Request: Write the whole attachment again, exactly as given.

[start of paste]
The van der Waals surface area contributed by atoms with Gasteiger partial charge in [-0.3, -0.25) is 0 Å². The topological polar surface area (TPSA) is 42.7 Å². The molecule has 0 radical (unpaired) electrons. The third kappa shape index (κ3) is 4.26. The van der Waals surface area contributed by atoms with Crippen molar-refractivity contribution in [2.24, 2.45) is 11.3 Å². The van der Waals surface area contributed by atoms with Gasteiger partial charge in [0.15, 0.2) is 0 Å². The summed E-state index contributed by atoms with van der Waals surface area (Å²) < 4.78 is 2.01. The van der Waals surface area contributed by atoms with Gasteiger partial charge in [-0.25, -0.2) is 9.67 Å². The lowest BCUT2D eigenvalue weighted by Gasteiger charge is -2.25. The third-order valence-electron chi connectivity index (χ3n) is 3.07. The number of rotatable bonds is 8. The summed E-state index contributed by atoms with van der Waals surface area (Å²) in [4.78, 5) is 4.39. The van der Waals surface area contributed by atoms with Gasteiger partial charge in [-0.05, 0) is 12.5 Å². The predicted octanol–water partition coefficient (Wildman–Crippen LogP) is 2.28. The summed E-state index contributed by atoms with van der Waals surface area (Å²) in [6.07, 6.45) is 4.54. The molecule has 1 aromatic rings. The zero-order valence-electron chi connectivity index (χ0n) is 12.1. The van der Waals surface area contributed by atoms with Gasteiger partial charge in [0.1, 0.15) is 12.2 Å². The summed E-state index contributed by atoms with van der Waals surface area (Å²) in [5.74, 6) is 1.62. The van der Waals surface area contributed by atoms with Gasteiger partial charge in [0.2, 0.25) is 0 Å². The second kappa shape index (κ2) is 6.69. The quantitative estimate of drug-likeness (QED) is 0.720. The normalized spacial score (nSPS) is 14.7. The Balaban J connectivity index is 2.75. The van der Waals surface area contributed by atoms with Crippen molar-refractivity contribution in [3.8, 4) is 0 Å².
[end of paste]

The van der Waals surface area contributed by atoms with Gasteiger partial charge in [-0.3, -0.25) is 0 Å². The topological polar surface area (TPSA) is 42.7 Å². The molecule has 0 radical (unpaired) electrons. The third kappa shape index (κ3) is 4.26. The van der Waals surface area contributed by atoms with Crippen molar-refractivity contribution in [2.24, 2.45) is 11.3 Å². The van der Waals surface area contributed by atoms with Gasteiger partial charge in [0.15, 0.2) is 0 Å². The summed E-state index contributed by atoms with van der Waals surface area (Å²) < 4.78 is 2.01. The van der Waals surface area contributed by atoms with Gasteiger partial charge in [-0.25, -0.2) is 9.67 Å². The lowest BCUT2D eigenvalue weighted by Gasteiger charge is -2.25. The third-order valence-electron chi connectivity index (χ3n) is 3.07. The number of rotatable bonds is 8. The summed E-state index contributed by atoms with van der Waals surface area (Å²) in [4.78, 5) is 4.39. The van der Waals surface area contributed by atoms with Gasteiger partial charge in [-0.05, 0) is 12.5 Å². The predicted octanol–water partition coefficient (Wildman–Crippen LogP) is 2.28. The summed E-state index contributed by atoms with van der Waals surface area (Å²) in [6.07, 6.45) is 4.54. The molecule has 1 aromatic rings. The zero-order valence-electron chi connectivity index (χ0n) is 12.1. The van der Waals surface area contributed by atoms with Gasteiger partial charge in [0.1, 0.15) is 12.2 Å². The summed E-state index contributed by atoms with van der Waals surface area (Å²) in [5.74, 6) is 1.62. The van der Waals surface area contributed by atoms with Gasteiger partial charge in [0.2, 0.25) is 0 Å². The second kappa shape index (κ2) is 6.69. The quantitative estimate of drug-likeness (QED) is 0.720. The normalized spacial score (nSPS) is 14.7. The Balaban J connectivity index is 2.75. The van der Waals surface area contributed by atoms with Crippen molar-refractivity contribution in [3.8, 4) is 0 Å².